Zen and the art of cartography
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Presentation by Kenneth Field at International Cartographic Conference, Dresden 2013 ...
Presentation by Kenneth Field at International Cartographic Conference, Dresden 2013
In answer to the question ‘what do you do’? cartographers have gone from nervously explaining that yes, there are people who make maps to reluctantly admitting “yes, it’s like Google Maps”. Cartography is now cool…but it’s not cartographers that are making it cool. Instead, cartographers continue to assert ‘principles’ and ‘traditions’ as core to effective map-making but the message is getting lost. It’s time to re-focus and re-imagine. One of the things that has bothered us over the last few years is the role of design in map-making. We see very little of what we would call good design and very few people who either have the ability or enthusiasm to value design as a key component in the map-making process. We believe this is to the detriment of the quality and usefulness of maps and this is one of the reasons that the International Cartographic Association supported the creation of a new Commission on Map Design precisely to make design explicit.
In this paper we want to think a little about how we might re-imagine design and the art of (or in) cartography in a way that might be more accessible to the growing world of map-makers. We want to think a little about the juxtaposition of the art and science of cartography and the white elephant in the room…technology.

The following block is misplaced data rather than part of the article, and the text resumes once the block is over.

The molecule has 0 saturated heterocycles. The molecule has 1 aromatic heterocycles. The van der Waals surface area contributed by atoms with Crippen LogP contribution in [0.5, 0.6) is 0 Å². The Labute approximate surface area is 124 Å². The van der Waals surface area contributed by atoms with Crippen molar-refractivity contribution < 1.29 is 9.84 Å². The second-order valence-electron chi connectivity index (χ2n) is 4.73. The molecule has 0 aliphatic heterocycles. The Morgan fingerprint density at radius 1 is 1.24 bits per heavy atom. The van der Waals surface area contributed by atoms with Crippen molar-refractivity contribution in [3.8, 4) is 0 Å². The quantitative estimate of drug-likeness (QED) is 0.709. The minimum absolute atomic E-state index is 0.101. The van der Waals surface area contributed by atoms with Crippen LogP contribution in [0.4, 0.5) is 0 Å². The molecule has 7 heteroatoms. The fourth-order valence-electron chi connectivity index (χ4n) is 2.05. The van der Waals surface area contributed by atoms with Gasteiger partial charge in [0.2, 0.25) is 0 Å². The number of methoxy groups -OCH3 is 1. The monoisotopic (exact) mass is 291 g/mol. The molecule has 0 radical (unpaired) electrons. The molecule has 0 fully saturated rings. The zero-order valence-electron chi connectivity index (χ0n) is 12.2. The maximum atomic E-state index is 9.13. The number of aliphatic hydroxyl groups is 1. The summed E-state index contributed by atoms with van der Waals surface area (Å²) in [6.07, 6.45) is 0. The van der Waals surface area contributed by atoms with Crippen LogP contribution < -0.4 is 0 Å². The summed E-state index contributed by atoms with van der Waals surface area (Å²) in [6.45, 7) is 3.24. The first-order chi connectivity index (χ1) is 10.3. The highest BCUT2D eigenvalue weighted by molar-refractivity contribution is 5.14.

Cartography is about purposeful design, combining aesthetics and visuals with an understanding of data and how people behave when viewing a map. Instead of trying to assert the importance of art as a component of cartography to map-makers unwilling to listen, maybe there is value in seeing cartography as an art in itself. Using examples of ‘great maps’ from an original survey we assert that art is not a part of cartography that we try to marry with science and technology. Cartography is about creating something; art is in the doing and poor maps are not a function of failure to put art in cartography, they’re because the map is not treated as an artistic endeavour. The survey sought to collate a set of examplar maps that the cartographic profession could point to; that illustrated the zenith of cartographic excellence. The results provided a fascinating mix of historical and contemporary examples; some obvious and some less so but we explored the design in each and explained why they exhibit high standards of cartography. The survey also revealed that the idea that excellence in cartography can only be achieved by those with a formal training is a fallacy. The democratisation of map-making is possibly not as new as we might imagine since maps have always been made by non cartographers as the survey reveals.
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